Sample chapter from Child of a Rainless Year

Excerpt from CHILD OF A RAINLESS YEAR by Jane Lindskold.
To be published by Tor Books in May 2005.  Copyright © 2005 by Jane Lindskold. All rights reserved. No part of this text may be reproduced or transmitted in any form or by any means, electronic or mechanical, including photocopying, recording, or by any information storage and retrieval system, without written permission of the Publisher. Exceptions are made for downloading this file to a computer for personal use.

(These exerpts are based on uncorrected proofs and may slightly differ from the published version of the novel.)




“Just what colors our attitude toward color? Too much and we risk not being taken seriously; too little and we fear being dull.”

—Patricia Lynne Duffy, Blue Cats and Chartreuse Kittens

Coloring Inside the Lines
Color is the great magic.
I learned that one day as I watched my mother preparing for the most recent of her lovers. She, intent on the mirror over her elegant, gilded vanity, did not see me as I watched her from a mirror set in the border of a picture frame, two reverses making the image right again.
I was some years older than I had been in that rainless year when I had been born — five, maybe six years old. Mother had been very angry with me earlier that day. Then she had forgotten me, as she often did when she was so intensely displeased that even the “my” of her wrath could not ease her pain. Easier to forget.
So, forgotten, I went where I was usually forbidden to go, into Mother’s private suite, sneaking in while she was in her bath, hiding in the corner near a full-length framed picture of her painted to commemorate some past triumph. I turned my back on the room, viewing the chamber only through the mirror set into the picture’s frame.
I hid well, for — although, now, from the distance of these many years, I can see that I wanted to be found, to have her make me real again even if through the fierce force of her anger — I also feared that anger. Better to be tentatively real in hope, to breathe in the mingled scents of her room, of the perfumes she wore, of the lavender in which the bed linens were packed, of the cedar that lined her closets and clothes chests.
When Mother emerged from the bath she wore a scarlet Japanese kimono trimmed in gold, embroidered with patterns of tigers and phoenixes. Her glossy hair was wrapped in a towel that was a precisely matching shade of scarlet.
Her first task upon entering the room was to bend at the waist and rub the excess water from her shining black hair. She slowly combed the tangles from her hair, never tugging lest one of the long, dark tresses break.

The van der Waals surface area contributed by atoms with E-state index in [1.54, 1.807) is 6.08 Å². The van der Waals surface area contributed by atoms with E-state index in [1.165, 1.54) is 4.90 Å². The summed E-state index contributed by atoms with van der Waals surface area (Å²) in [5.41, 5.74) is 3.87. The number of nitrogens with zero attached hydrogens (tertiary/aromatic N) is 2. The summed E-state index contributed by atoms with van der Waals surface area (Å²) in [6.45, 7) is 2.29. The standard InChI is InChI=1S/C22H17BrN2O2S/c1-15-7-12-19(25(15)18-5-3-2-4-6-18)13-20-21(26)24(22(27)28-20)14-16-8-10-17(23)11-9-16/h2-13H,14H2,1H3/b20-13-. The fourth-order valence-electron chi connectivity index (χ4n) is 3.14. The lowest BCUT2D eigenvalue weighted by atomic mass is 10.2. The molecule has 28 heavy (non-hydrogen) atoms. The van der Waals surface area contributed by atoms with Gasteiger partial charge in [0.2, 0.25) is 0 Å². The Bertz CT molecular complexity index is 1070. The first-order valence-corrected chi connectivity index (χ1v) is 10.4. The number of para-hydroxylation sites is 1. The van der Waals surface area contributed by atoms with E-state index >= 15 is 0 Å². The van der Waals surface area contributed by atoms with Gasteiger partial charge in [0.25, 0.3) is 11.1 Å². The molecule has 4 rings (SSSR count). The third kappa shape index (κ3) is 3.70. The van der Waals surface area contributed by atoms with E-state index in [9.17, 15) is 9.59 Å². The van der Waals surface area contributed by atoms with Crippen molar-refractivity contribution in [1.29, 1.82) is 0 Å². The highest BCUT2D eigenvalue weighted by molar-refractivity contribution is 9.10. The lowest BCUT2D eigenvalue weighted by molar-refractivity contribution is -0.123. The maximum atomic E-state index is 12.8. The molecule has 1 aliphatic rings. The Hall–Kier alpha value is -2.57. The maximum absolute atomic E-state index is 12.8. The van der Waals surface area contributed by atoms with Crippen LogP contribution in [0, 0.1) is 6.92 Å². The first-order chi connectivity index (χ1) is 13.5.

Combed, that dark curtain hung past her waist, and because I knew she was proud of that shining dark fall, I felt proud of it as well. I watched with my breath held as she pulled her hair back and inserted it into a silver clasp, never breaking a single strand.
Hair combed and clipped, Mother seated herself at her vanity and viewed herself in the mirror. She dropped her robe from her shoulders and sat naked to the waist, the breasts that had never nursed me almost as firm and round as those of a girl.
She leaned forward, her gaze intent on her face, on the skin still slightly dewed from her bath. Her gaze was intent, studying those high-cheekboned features critically, looking for any lines, any trace of the sagging that comes with age. There were some, for she was past the first bloom of youth then, and this dry climate is not kind, even to those who live sheltered from the burning sun.
Yet, even though this was a critical review, I could sense Mother’s pleasure in what she saw. It was her face, after all, and like so many who look at themselves too often in mirrors, she thought that this reverse image, seen rigidly straight on as we are so rarely seen by others, was her truest self.
I was the one who was shocked. This was the first time that I can remember seeing my mother with her features unadorned by cosmetics. This was a different face entirely from the one I knew. Her brows were as pale as my own, her skin — if possible — more sallow. Even her eyes, usually deep blue where mine were hazed blue-grey, were not the eyes I knew, their color pale and less vibrant.
I shrank back into my corner, watching in the least corner of the mirror as my mother worked the transforming magic of color upon her face, watched as tints from fat, round pots gave her sallow skin smoothness and warmth, watched as her skillful fingers defined some features, diminished others.
Eyebrows were sketched in, dark as the fall of her hair, their tilt mocking and ironic. Tiny brushes pulled from slender vials made her eyelashes longer, painted in subtle lines that made her gaze more compelling. Powders dusted color onto eyelids and along the rise of cheekbones.
I watched, mesmerized as Mother transformed herself from a pale ghost into the beauty who still commanded legions of admirers. Fear throbbed tight and hard within my chest. No longer did I want to be discovered, for I knew I had stumbled on a mystery greater and more terrible than that of Bluebeard’s murdered wives. I had seen the secret magic of color, and how color made lies truth and truth lies.
Even at that young age, I knew I could not be forgiven my discovery.

* * * * *
       My mother said there was no rain the year she carried me, the year I was born. Of course, that is impossible. Even here where the climate is dry there is always some rain.